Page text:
[alt-photo] Re: pigment problem

C.Breukel at lumc.nl C.Breukel at lumc.nl
Thu Feb 10 11:25:57 GMT 2011

Thanks for sharing your method, Julian

I have got a few questions;

I assume you pre-shrink the paper first? What is your method?

Is the paper flat enough after the pre-shrink and size, I mean flat
enough for a gum coat?

What concentration of Formaldehyde do you use?

Approx. how much paper surface can you size with that 100ml gelatin?



> -----Original Message-----
> From: alt-photo-process-list-bounces at lists.altphotolist.org
> photo-process-list-bounces at lists.altphotolist.org] On Behalf Of Julian
> Smart
> Sent: woensdag 9 februari 2011 21:37
> To: The alternative photographic processes mailing list
> Subject: [alt-photo] Re: pigment problem
> Hi Loris,
> Nice to finally talk to you.
> My method of sizing is to pour 100ml of distilled water into a jam jar
> which I add my 4g of gelatine. I let this rest until the dry gelatine
> absorbed as much water as it will. I then heat this in a small
saucepan of
> water on the stove until the gelatine has melted and the liquid looks
> clear
> and runny. I am very particular about this as I have occasionally
> small bits of debris in the mixture, which I am sure to fish out. Once
> ready, and the liquid never goes even close to boiling point I will
add my
> formaldehyde- started off trying six drops but I'm now down to 2 or 3
> (doesn't seem to make much difference to how the paper prints).
> I have previously taped down, on the kitchen table my first piece of
> paper.
> Onto this I pour an amount of gelatine into the middle- the amount
> gained through experience.The jar goes back in the pan which is now
> removed
> from the heat. Having previously wetted and shaken mostly dry the
brush in
> the water I use to heat up the gelatine (to heat up the brush) I
> cover the whole paper surface as evenly as possible with the liquid
> gelatine
> using a 3inch hake brush which incidentally has the date 1st October
> written on it by myself- this brush seems almost indestructable!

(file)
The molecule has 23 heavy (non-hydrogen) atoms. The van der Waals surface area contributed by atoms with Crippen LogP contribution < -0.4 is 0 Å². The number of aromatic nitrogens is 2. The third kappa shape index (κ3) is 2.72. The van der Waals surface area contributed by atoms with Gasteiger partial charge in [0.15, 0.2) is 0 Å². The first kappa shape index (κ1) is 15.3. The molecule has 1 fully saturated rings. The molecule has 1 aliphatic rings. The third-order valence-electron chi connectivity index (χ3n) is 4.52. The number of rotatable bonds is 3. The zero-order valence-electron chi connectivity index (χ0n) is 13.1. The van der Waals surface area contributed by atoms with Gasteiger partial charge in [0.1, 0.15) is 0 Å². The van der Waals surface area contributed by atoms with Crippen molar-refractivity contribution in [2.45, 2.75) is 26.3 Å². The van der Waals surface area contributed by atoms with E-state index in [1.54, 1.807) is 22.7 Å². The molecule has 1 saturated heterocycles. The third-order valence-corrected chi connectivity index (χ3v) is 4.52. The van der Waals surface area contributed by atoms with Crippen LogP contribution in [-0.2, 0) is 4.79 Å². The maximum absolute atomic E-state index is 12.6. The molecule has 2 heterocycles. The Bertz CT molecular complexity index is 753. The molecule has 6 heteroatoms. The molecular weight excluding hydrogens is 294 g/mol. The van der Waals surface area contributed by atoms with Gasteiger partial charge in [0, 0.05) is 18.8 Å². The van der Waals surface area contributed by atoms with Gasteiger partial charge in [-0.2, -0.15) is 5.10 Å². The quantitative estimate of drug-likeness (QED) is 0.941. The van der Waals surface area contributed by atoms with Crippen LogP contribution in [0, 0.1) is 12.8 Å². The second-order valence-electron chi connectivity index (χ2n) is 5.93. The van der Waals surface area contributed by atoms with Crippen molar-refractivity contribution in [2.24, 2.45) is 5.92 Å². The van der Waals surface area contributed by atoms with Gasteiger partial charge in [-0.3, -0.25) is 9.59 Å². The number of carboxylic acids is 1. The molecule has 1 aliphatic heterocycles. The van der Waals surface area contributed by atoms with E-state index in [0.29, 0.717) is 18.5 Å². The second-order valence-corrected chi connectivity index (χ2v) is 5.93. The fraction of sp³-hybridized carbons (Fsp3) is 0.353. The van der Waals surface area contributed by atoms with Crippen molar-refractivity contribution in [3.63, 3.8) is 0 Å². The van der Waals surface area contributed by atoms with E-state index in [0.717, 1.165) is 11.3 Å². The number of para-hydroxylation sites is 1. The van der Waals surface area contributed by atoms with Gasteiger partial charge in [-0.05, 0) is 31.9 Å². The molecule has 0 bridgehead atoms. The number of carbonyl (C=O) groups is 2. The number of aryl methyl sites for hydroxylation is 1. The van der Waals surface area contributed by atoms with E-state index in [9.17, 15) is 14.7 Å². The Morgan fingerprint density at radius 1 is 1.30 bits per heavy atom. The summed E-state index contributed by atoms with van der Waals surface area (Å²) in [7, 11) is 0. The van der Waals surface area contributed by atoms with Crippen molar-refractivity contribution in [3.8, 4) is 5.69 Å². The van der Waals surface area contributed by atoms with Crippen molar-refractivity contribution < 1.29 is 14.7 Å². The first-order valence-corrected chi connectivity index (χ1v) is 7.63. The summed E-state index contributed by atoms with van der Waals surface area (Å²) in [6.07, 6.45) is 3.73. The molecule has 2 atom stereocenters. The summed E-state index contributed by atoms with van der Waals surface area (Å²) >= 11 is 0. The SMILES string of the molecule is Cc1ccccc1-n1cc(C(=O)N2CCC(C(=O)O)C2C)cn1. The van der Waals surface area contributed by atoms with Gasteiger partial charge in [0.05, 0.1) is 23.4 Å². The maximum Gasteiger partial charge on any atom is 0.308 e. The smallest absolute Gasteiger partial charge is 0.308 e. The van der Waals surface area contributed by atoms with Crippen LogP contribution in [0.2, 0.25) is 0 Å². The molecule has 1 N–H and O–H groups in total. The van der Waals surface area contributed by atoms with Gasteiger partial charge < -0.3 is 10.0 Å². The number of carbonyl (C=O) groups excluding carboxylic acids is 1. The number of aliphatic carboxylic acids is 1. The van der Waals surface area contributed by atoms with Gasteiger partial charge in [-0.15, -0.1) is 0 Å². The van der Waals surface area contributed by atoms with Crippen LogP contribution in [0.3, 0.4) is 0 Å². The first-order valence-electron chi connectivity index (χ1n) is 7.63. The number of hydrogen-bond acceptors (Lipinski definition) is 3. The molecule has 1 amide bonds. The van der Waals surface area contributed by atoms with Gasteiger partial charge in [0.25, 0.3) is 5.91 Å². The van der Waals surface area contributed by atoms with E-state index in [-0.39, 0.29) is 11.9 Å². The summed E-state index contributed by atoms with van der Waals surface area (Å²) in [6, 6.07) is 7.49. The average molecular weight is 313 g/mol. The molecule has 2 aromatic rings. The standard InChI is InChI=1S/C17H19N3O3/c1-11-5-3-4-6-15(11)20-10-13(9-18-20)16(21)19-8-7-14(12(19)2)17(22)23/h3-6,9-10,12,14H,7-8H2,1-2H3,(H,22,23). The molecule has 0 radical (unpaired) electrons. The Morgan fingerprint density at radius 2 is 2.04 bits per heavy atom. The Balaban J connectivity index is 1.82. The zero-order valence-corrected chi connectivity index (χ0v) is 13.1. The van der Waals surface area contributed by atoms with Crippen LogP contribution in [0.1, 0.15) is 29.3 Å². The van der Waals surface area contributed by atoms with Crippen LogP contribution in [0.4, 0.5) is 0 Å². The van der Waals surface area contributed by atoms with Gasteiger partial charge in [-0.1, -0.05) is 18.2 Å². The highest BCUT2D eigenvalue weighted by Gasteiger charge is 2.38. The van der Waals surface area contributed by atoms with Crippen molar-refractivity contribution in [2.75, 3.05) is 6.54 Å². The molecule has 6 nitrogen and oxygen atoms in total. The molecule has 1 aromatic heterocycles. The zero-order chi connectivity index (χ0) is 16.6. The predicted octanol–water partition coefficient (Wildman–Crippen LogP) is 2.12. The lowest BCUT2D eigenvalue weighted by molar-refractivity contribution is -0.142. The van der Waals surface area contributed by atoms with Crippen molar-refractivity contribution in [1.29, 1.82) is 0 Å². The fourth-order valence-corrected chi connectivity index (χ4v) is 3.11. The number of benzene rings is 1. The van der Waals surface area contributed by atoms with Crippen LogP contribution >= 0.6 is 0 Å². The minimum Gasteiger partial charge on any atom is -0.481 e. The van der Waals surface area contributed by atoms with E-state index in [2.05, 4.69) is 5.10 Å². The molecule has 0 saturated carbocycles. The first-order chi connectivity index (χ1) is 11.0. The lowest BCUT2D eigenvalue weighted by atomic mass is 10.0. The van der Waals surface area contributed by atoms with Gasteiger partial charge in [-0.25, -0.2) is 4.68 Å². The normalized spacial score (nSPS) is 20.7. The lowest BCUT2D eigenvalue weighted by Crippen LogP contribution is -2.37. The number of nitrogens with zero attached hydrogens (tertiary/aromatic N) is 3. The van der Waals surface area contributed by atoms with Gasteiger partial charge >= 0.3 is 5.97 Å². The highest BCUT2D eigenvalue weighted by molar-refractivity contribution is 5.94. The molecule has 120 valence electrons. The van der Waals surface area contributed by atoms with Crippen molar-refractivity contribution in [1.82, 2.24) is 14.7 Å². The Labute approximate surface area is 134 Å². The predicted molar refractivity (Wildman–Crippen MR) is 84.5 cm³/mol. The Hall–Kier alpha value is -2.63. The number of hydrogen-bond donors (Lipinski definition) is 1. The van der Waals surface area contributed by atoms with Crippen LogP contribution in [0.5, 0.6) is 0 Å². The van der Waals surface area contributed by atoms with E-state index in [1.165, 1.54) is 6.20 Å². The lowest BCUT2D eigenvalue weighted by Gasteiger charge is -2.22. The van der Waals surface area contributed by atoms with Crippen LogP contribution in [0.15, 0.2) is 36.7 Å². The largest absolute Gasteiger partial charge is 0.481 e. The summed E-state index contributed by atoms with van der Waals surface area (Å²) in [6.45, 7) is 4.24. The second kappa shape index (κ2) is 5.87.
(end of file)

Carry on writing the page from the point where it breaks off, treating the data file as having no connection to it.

> Working quickly I brush alternately landscape and portrait until I
> the
> gelatine is drying into the paper. I get quite heavy handed with the
> few passes until I can see from the sheen on the paper it is ready.
> is
> a distinct point at which I stop, which is intuitive to me now after
> 12
> years of gumprinting. The process takes maybe 1 1/2 or 2 minutes- the
> minutes I mentioned before equates to 5 minutes per print which
> faff time such as running upstairs to hang the print up in my
> taping down another piece of paper, re-wetting the brush, retrieving
> drying the outside of the jam jar etc.
> This process has worked perfectly for me ever since I started gum
> and I have never found a more satisfactory method of sizing so don't
> to
> change anything. The formaldehyde in the gelatine should in theory
> just
> as well as a secondary formaldehyde soak. Of course, another variable
> could
> be the actual paper. I'm using Artistico 300gsm HP and have
> found with older sheets or batches some slight internal mottling. At
> point I can't rule it out but I have a fresh batch that looks perfect
> me.
> My original post was about not getting a coat of W+N Indigo to stick
> most people suggested it was a sizing issue. I'll stick my neck out
> suggest it's not as I coated two prints last night with a different
> pigment
> (Indanthrone PB60) and got two perfect coats on the same prints that
> wouldn't accept the Indigo, all other variables being constant.
> Still puzzled!!
> Julian.
> >
> > I use sponge brushes, soak a generous amnt. of gelatin + hardener
> mixture,
> > and brush it quickly and evenly on the paper. I dip the brush
> time
> > into the solution if the amnt. in the first pass wasn't enough. I
try to
> > do
> > it very quickly and my papers are at room temperature. (I size
> indoors...)
> > Sizing a half imperial sheet wouldn't take more than 1-2 minutes in
> > workflow. (At max! More like ~1 minute usually...) Your expression
> > minutes for 4 1/2 imperial sheets" makes me think you're working
> > slowly, maybe because you don't use a sponge brush can holds a
> > amnt. of sizing solution... The slower you work, the more you risk
> gelatin
> > setting / uneven application.
> >
> > Try to work a little faster and make sure the paper is not too cold
> while
> > you apply the sizing...
> >
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